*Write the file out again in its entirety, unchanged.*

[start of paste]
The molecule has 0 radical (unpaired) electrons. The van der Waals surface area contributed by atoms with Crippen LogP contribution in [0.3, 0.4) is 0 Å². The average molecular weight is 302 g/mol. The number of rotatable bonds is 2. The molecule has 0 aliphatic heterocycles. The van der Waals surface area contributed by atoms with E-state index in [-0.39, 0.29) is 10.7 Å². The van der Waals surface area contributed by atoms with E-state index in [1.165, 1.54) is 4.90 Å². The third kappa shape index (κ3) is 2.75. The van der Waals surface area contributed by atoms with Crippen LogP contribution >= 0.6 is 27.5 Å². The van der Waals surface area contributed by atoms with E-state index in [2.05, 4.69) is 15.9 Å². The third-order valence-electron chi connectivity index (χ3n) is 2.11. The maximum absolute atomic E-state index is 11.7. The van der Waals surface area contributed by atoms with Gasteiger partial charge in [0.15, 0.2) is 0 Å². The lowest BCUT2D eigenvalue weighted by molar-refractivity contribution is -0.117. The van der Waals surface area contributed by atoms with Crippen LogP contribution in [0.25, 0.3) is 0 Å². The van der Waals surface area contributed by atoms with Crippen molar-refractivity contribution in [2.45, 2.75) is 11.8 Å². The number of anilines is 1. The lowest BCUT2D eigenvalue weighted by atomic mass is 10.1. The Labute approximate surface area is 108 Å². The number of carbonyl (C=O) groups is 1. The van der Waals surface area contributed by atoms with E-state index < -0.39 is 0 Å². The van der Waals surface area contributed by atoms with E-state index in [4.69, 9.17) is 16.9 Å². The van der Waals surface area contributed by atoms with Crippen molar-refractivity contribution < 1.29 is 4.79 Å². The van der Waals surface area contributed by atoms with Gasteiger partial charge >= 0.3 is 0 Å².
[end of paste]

The molecule has 0 radical (unpaired) electrons. The van der Waals surface area contributed by atoms with Crippen LogP contribution in [0.3, 0.4) is 0 Å². The average molecular weight is 302 g/mol. The number of rotatable bonds is 2. The molecule has 0 aliphatic heterocycles. The van der Waals surface area contributed by atoms with E-state index in [-0.39, 0.29) is 10.7 Å². The van der Waals surface area contributed by atoms with E-state index in [1.165, 1.54) is 4.90 Å². The third kappa shape index (κ3) is 2.75. The van der Waals surface area contributed by atoms with Crippen LogP contribution >= 0.6 is 27.5 Å². The van der Waals surface area contributed by atoms with E-state index in [2.05, 4.69) is 15.9 Å². The third-order valence-electron chi connectivity index (χ3n) is 2.11. The maximum absolute atomic E-state index is 11.7. The van der Waals surface area contributed by atoms with Gasteiger partial charge in [0.15, 0.2) is 0 Å². The lowest BCUT2D eigenvalue weighted by molar-refractivity contribution is -0.117. The van der Waals surface area contributed by atoms with Crippen LogP contribution in [0.25, 0.3) is 0 Å². The van der Waals surface area contributed by atoms with Crippen molar-refractivity contribution in [2.45, 2.75) is 11.8 Å². The number of anilines is 1. The lowest BCUT2D eigenvalue weighted by atomic mass is 10.1. The Labute approximate surface area is 108 Å². The number of carbonyl (C=O) groups is 1. The van der Waals surface area contributed by atoms with E-state index < -0.39 is 0 Å². The van der Waals surface area contributed by atoms with E-state index in [4.69, 9.17) is 16.9 Å². The van der Waals surface area contributed by atoms with Crippen molar-refractivity contribution < 1.29 is 4.79 Å². The van der Waals surface area contributed by atoms with Gasteiger partial charge >= 0.3 is 0 Å².